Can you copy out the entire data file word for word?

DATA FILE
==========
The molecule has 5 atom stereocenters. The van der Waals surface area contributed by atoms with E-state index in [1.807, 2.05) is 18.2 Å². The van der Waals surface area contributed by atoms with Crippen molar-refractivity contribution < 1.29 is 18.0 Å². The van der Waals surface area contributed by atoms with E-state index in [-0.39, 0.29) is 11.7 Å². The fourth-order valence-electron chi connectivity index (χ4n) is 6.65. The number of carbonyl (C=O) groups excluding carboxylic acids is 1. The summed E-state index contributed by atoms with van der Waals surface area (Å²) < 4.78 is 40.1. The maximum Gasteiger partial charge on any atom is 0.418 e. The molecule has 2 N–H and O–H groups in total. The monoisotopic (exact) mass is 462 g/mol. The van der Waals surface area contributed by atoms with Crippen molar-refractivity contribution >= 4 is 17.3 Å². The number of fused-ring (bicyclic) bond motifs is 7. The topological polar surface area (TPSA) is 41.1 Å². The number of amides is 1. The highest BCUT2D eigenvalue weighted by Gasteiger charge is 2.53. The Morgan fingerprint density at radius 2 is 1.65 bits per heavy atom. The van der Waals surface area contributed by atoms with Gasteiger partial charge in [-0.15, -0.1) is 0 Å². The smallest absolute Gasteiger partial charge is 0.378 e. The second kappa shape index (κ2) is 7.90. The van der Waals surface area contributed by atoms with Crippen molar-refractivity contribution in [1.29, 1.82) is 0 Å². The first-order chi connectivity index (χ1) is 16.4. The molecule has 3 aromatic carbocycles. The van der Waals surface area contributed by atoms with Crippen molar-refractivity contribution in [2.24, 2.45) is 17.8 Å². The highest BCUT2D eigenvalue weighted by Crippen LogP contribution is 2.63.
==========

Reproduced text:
The molecule has 5 atom stereocenters. The van der Waals surface area contributed by atoms with E-state index in [1.807, 2.05) is 18.2 Å². The van der Waals surface area contributed by atoms with Crippen molar-refractivity contribution < 1.29 is 18.0 Å². The van der Waals surface area contributed by atoms with E-state index in [-0.39, 0.29) is 11.7 Å². The fourth-order valence-electron chi connectivity index (χ4n) is 6.65. The number of carbonyl (C=O) groups excluding carboxylic acids is 1. The summed E-state index contributed by atoms with van der Waals surface area (Å²) < 4.78 is 40.1. The maximum Gasteiger partial charge on any atom is 0.418 e. The molecule has 2 N–H and O–H groups in total. The monoisotopic (exact) mass is 462 g/mol. The van der Waals surface area contributed by atoms with Crippen molar-refractivity contribution >= 4 is 17.3 Å². The number of fused-ring (bicyclic) bond motifs is 7. The topological polar surface area (TPSA) is 41.1 Å². The number of amides is 1. The highest BCUT2D eigenvalue weighted by Gasteiger charge is 2.53. The Morgan fingerprint density at radius 2 is 1.65 bits per heavy atom. The van der Waals surface area contributed by atoms with Gasteiger partial charge in [-0.15, -0.1) is 0 Å². The smallest absolute Gasteiger partial charge is 0.378 e. The second kappa shape index (κ2) is 7.90. The van der Waals surface area contributed by atoms with Crippen molar-refractivity contribution in [1.29, 1.82) is 0 Å². The first-order chi connectivity index (χ1) is 16.4. The molecule has 3 aromatic carbocycles. The van der Waals surface area contributed by atoms with Crippen molar-refractivity contribution in [2.24, 2.45) is 17.8 Å². The highest BCUT2D eigenvalue weighted by Crippen LogP contribution is 2.63.